Peace negotiator Fawzia Koofi on Monday said the Doha talks have entered a new phase, but she did not offer further details.
A 21-article set of procedural rules was finalized by both sides in the negotiations, according to sources, but sources said that the Presidential Palace has said it will not agree on the finalization of the procedural rules until the completion of the formation of the High Council for National Reconciliation.
Some of the rules for the talks include the start of sessions with the recitation of the Holy Quran, breaks in sessions for prayers, seeking direction from the Sunnah and the Quran when disputes are encountered, and prayers at the end of each session.
“I hope that at this new stage, the Taliban show more flexibility in addressing the demands of the people of Afghanistan,” Koofi said.
The Taliban has said the US-Taliban deal, the UN decisions on peace and the demands of the negotiation teams have been accepted as the guidelines of the talks, but the government said that this issue needs more clarification.
“Time is wasted. Peace will come, but, during this time, many people will lose their lives,” said Mawlawi Qalamuddin, head of Harakat-e-Inqilab-e-Islami party.
Aides close to former president Hamid Karzai said that President Ashraf Ghani in his meeting with politicians this week said that he has “accepted” the procedures for the start of the peace negotiations.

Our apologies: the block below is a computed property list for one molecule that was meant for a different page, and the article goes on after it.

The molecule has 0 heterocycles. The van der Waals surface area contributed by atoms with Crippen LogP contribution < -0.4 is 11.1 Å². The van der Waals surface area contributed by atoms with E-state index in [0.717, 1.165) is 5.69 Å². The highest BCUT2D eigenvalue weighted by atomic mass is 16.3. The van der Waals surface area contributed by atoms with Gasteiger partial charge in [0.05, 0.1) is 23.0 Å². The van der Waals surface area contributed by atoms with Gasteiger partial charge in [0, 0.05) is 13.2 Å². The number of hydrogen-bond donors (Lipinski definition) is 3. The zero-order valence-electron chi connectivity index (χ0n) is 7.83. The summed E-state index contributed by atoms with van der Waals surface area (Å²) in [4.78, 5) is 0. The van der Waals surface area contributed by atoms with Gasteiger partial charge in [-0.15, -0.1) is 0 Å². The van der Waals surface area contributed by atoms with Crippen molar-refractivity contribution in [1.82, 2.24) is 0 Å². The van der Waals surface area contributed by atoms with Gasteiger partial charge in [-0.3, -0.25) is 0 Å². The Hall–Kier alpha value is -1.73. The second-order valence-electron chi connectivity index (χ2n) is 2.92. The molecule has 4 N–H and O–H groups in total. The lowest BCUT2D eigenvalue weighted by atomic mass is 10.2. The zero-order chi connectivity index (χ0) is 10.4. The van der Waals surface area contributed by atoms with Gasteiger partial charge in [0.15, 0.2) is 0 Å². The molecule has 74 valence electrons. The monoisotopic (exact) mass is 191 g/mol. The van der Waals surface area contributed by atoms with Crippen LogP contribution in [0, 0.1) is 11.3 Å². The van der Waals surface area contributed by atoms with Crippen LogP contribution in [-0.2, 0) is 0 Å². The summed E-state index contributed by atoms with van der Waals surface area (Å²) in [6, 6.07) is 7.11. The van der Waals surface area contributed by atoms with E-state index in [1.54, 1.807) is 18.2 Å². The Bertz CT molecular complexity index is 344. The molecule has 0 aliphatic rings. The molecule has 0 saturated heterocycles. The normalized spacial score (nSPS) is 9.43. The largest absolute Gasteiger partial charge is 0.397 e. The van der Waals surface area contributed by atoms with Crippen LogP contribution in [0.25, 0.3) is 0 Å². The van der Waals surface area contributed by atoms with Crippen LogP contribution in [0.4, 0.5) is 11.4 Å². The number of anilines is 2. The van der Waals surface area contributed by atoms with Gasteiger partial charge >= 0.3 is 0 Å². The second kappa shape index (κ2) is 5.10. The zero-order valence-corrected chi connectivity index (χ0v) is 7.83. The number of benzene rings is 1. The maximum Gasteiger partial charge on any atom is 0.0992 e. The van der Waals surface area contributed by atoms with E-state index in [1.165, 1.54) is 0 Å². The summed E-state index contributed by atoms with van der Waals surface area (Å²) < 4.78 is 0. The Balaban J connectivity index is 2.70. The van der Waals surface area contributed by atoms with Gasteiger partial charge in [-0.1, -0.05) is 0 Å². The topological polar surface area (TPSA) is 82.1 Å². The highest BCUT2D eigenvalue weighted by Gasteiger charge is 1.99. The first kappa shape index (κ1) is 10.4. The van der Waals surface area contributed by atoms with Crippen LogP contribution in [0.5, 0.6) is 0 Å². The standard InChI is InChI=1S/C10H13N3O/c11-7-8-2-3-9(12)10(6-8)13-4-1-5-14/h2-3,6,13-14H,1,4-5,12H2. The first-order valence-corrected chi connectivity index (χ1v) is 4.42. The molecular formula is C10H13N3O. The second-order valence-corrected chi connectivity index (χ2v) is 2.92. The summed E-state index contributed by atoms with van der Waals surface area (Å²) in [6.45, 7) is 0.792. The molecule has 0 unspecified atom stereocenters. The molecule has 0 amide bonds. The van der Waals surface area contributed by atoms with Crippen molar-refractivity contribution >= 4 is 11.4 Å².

“The procedural rules have been approved and the negotiating teams of both sides will announce it,” said Shahzada Massoud, a former presidential adviser.
But the Presidential Palace denied this claim.
Sources said that following chief negotiator Masoom Stanekzai’s trip to Kabul, the negotiating team has said that the procedural rules for the start of the talks will be finalized after the High Council for National Reconciliation led by Abdullah Abdullah is functioning.
Sources also said that, recently, the Afghan government has called for the inclusion of the consultative Loya Jirga as a principle in the negotiations besides other matters, something that has not been accepted by the Taliban.
This comes as defense ministers of NATO allies will discuss Afghanistan on Tuesday.
“We have been there for almost two decades. And the country has come a long way. We now see a historic opportunity for peace. It is fragile, but it must be seized,” NATO chief Jens Stoltenberg told reporters at an online pre-ministerial press conference.